Decision to shut down Aaron Rodgers made 'in his best interest'

Michael Cohen
Packers News
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Green Bay Packers quarterback Aaron Rodgers (12) reacts after throwing an interception against the Carolina Panthers on Sunday, Dec. 17, 2017 at Bank of America Stadium in Charlotte, N.C.

GREEN BAY - The long-awaited return of Green Bay Packers quarterback Aaron Rodgers turned sour when three interceptions and a matador defense doomed a potential run toward the postseason in Sunday’s loss to the Carolina Panthers. Two days later, the return officially ended.

Rodgers, who returned to the starting lineup after missing seven games with a broken collarbone, was placed on injured reserve Tuesday to make official the end of a forgettable season. The remaining two games — against the Minnesota Vikings and Detroit Lions — will belong to backup Brett Hundley with the Packers eliminated from the playoff race.

“The decision to put Aaron on injured reserve was really a product of a number of different factors, and really, frankly, was what we felt was best for Aaron,” coach Mike McCarthy said. “He was sore, took a number of hits in Sunday’s game. We felt this was the best decision.

“He’s not happy about it. It’s a hard day for him. This is not the way — I don’t think — any player wants to see their season come to a conclusion, being on IR. We all understand and appreciate and respect his competitive spirit, but we felt as an organization this was in his best interest.

“I think clearly Aaron’s effort and everything he put in to get back and play shows you the will and the character of the football team. He’s the leader, and I thought he played — he did a lot of really good things in the Carolina game. To play and come back and have the challenge, I mean, they’re an excellent defense. But yes, I think it shows you his competitive spirit and his will to be a champion.”

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McCarthy quashed the notion that Rodgers suffered a setback against the Panthers or did any additional damage to his surgically repaired collarbone, and instead harkened back to an idea the quarterback himself has proffered over the years: That there are times when the medical staff, and specifically team physician Patrick McKenzie, have needed to save Rodgers from himself.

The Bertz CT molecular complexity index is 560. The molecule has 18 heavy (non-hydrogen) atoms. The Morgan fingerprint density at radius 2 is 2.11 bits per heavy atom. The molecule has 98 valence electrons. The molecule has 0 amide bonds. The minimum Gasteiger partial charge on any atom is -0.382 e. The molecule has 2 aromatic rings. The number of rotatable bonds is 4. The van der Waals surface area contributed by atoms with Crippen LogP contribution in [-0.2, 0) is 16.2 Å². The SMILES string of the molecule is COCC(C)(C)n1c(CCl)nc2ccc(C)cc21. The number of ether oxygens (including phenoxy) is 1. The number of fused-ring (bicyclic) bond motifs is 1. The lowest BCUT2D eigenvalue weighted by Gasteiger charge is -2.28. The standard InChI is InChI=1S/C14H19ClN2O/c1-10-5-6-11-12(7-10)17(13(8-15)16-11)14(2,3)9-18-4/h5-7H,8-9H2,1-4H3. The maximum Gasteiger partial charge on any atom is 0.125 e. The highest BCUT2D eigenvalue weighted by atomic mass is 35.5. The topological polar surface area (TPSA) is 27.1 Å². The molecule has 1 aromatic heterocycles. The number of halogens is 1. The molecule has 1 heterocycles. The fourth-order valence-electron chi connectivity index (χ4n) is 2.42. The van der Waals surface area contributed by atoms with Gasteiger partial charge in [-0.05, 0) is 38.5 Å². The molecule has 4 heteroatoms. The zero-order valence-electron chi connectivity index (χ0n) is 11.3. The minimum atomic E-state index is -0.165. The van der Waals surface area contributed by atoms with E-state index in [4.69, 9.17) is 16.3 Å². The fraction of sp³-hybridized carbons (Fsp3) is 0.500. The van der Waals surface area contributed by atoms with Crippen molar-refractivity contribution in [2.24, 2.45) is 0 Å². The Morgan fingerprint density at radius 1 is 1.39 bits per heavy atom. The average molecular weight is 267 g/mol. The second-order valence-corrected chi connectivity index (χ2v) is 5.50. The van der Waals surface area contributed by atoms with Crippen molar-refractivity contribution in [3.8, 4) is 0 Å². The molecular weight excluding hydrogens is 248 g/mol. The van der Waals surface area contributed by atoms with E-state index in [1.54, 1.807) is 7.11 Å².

In other words, from the Packers’ standpoint, why risk the health of your franchise quarterback for two games that don’t matter?

“With all the factors involved, we felt this was clearly in Aaron Rodgers’ best interest,” said McCarthy, who repeated the phrase several times in his Tuesday news conference.

Instead, the collective gaze turns toward the future and continued development of Hundley, who went 3-4 as a starter in Rodgers' absence with performances smeared across the quarterback spectrum, volatility reflective of inexperience.  

There were gritty overtime wins against the Tampa Bay Buccaneers and Cleveland Browns. There were embarrassments against the Vikings, who intercepted Hundley three times in relief of Rodgers, and the Baltimore Ravens, who forced Hundley into four turnovers and held the Packers without a point. He completed 63.9 percent of his passes, which is tied for 13th among qualified quarterbacks, but married every touchdown pass (8) with an interception (8).  

These final two games will measure Hundley’s growth in the absence of serious consequence.

“He’s going to have a chance to take the reps from the beginning of the week and prepare,” McCarthy said. “But I think the fact that he did get to play against (Minnesota’s) defense and the circumstances that he had to play under was a huge, huge challenge. I know for as many things that went wrong that day, he felt like he got better. I think that shows the importance of live action; that’s why statistics don’t always tell the story.

“Very important for Brett Hundley. He’s excited. He gets another opportunity. … These are opportunities that you can’t get in preseason. To play against this high a caliber of opponent at this time of year — this will be his first cold game, under 10 degrees or 15 degrees or whatever it comes in, so this is a great experience for Brett.”

Hundley’s backup will be Joe Callahan, whom the Packers re-signed to the 53-man roster Tuesday. Callahan had been released before Sunday’s game against the Panthers, but the Packers always intended to bring him back if he cleared waivers.

It does not appear, however, that the Packers have any intention of playing Callahan in either game barring injury. The show will belong to Hundley, who is likely to be Rodgers’ backup again next season.

What remains unclear is how the playing time for other veterans will be influenced by the Packers’ failure to make the playoffs, and McCarthy seemed to offer conflicting messages.

He interrupted a reporter who asked about reps for younger players to say the coaches are preparing to win the game. But later, when asked about Hundley, McCarthy said Saturday is “important for any of the younger players that may get to play more in this game.” He also said additional roster moves should be made by Wednesday afternoon.

Either way, McCarthy made it clear he won’t roll over in the absence of Rodgers.

“I’m not really interested in being a spoiler or an underdog,” McCarthy said. “We’re the Green Bay Packers. That doesn’t change. Their record doesn’t change that, in my view. They’re coming into Lambeau Field. We fully expect to win the game.

“They have a lot to play for. They’re playing extremely well. Their tape is excellent. Their continuity is as good as we’ve probably seen all year. They’re very well-coordinated offense, defense and special teams. We’re just getting ready for the challenge. I fully expect and demand that our team goes out to win the game."

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